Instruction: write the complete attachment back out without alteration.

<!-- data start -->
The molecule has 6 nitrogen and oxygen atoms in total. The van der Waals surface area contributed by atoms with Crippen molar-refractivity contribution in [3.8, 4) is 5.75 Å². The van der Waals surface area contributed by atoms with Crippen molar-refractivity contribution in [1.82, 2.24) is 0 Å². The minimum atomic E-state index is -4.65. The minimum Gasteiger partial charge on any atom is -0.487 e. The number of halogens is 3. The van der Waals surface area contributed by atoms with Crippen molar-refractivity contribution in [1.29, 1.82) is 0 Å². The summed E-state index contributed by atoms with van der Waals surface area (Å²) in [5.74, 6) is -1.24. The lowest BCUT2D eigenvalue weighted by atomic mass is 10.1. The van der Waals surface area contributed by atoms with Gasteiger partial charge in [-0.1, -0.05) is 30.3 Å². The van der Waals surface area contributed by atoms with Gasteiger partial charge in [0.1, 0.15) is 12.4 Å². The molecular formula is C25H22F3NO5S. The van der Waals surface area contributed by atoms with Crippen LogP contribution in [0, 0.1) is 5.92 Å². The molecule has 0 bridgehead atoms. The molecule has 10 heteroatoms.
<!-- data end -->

The molecule has 6 nitrogen and oxygen atoms in total. The van der Waals surface area contributed by atoms with Crippen molar-refractivity contribution in [3.8, 4) is 5.75 Å². The van der Waals surface area contributed by atoms with Crippen molar-refractivity contribution in [1.82, 2.24) is 0 Å². The minimum atomic E-state index is -4.65. The minimum Gasteiger partial charge on any atom is -0.487 e. The number of halogens is 3. The van der Waals surface area contributed by atoms with Crippen molar-refractivity contribution in [1.29, 1.82) is 0 Å². The summed E-state index contributed by atoms with van der Waals surface area (Å²) in [5.74, 6) is -1.24. The lowest BCUT2D eigenvalue weighted by atomic mass is 10.1. The van der Waals surface area contributed by atoms with Gasteiger partial charge in [-0.1, -0.05) is 30.3 Å². The van der Waals surface area contributed by atoms with Gasteiger partial charge in [0.1, 0.15) is 12.4 Å². The molecular formula is C25H22F3NO5S. The van der Waals surface area contributed by atoms with Crippen LogP contribution in [0, 0.1) is 5.92 Å². The molecule has 0 bridgehead atoms. The molecule has 10 heteroatoms.